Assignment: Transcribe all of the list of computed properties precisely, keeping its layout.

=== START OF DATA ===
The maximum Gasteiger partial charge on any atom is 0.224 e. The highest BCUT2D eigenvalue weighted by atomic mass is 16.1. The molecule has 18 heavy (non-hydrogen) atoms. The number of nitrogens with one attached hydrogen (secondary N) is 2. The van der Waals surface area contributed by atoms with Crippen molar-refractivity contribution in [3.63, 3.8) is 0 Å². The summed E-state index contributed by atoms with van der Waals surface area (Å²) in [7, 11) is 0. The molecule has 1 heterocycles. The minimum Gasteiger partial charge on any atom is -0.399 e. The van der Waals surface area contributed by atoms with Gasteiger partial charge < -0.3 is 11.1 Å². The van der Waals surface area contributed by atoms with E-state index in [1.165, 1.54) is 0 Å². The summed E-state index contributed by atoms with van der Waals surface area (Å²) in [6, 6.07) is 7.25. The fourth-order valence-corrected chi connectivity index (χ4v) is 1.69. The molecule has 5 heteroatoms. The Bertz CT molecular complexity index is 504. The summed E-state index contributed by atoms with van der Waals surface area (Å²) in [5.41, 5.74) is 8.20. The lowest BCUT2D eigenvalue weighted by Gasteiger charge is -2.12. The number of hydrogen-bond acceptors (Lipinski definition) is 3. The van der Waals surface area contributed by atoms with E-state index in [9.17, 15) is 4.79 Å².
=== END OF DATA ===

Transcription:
The maximum Gasteiger partial charge on any atom is 0.224 e. The highest BCUT2D eigenvalue weighted by atomic mass is 16.1. The molecule has 18 heavy (non-hydrogen) atoms. The number of nitrogens with one attached hydrogen (secondary N) is 2. The van der Waals surface area contributed by atoms with Crippen molar-refractivity contribution in [3.63, 3.8) is 0 Å². The summed E-state index contributed by atoms with van der Waals surface area (Å²) in [7, 11) is 0. The molecule has 1 heterocycles. The minimum Gasteiger partial charge on any atom is -0.399 e. The van der Waals surface area contributed by atoms with Gasteiger partial charge < -0.3 is 11.1 Å². The van der Waals surface area contributed by atoms with E-state index in [1.165, 1.54) is 0 Å². The summed E-state index contributed by atoms with van der Waals surface area (Å²) in [6, 6.07) is 7.25. The fourth-order valence-corrected chi connectivity index (χ4v) is 1.69. The molecule has 5 heteroatoms. The Bertz CT molecular complexity index is 504. The summed E-state index contributed by atoms with van der Waals surface area (Å²) in [5.41, 5.74) is 8.20. The lowest BCUT2D eigenvalue weighted by Gasteiger charge is -2.12. The number of hydrogen-bond acceptors (Lipinski definition) is 3. The van der Waals surface area contributed by atoms with E-state index in [9.17, 15) is 4.79 Å².